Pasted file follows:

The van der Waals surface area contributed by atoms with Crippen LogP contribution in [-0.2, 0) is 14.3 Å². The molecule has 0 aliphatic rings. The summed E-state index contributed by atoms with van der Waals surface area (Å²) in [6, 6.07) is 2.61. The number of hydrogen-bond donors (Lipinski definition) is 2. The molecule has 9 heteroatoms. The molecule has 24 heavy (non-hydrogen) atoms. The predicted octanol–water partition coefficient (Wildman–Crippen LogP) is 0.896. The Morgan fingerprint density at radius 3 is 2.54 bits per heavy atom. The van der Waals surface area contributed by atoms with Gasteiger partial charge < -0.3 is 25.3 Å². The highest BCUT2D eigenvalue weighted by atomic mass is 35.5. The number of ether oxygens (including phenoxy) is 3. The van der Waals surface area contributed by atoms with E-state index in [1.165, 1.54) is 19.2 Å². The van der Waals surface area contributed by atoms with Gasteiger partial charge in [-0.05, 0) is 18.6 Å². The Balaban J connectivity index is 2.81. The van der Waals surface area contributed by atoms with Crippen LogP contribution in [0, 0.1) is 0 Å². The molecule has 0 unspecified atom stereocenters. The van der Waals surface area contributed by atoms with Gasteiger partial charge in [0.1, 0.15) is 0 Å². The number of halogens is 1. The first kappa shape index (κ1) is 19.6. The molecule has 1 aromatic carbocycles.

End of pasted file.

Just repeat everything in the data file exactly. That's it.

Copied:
The van der Waals surface area contributed by atoms with Crippen LogP contribution in [-0.2, 0) is 14.3 Å². The molecule has 0 aliphatic rings. The summed E-state index contributed by atoms with van der Waals surface area (Å²) in [6, 6.07) is 2.61. The number of hydrogen-bond donors (Lipinski definition) is 2. The molecule has 9 heteroatoms. The molecule has 24 heavy (non-hydrogen) atoms. The predicted octanol–water partition coefficient (Wildman–Crippen LogP) is 0.896. The Morgan fingerprint density at radius 3 is 2.54 bits per heavy atom. The van der Waals surface area contributed by atoms with Gasteiger partial charge < -0.3 is 25.3 Å². The highest BCUT2D eigenvalue weighted by atomic mass is 35.5. The number of ether oxygens (including phenoxy) is 3. The van der Waals surface area contributed by atoms with E-state index in [1.165, 1.54) is 19.2 Å². The van der Waals surface area contributed by atoms with Gasteiger partial charge in [-0.05, 0) is 18.6 Å². The Balaban J connectivity index is 2.81. The van der Waals surface area contributed by atoms with Crippen LogP contribution in [0, 0.1) is 0 Å². The molecule has 0 unspecified atom stereocenters. The van der Waals surface area contributed by atoms with Gasteiger partial charge in [0.1, 0.15) is 0 Å². The number of halogens is 1. The first kappa shape index (κ1) is 19.6. The molecule has 1 aromatic carbocycles.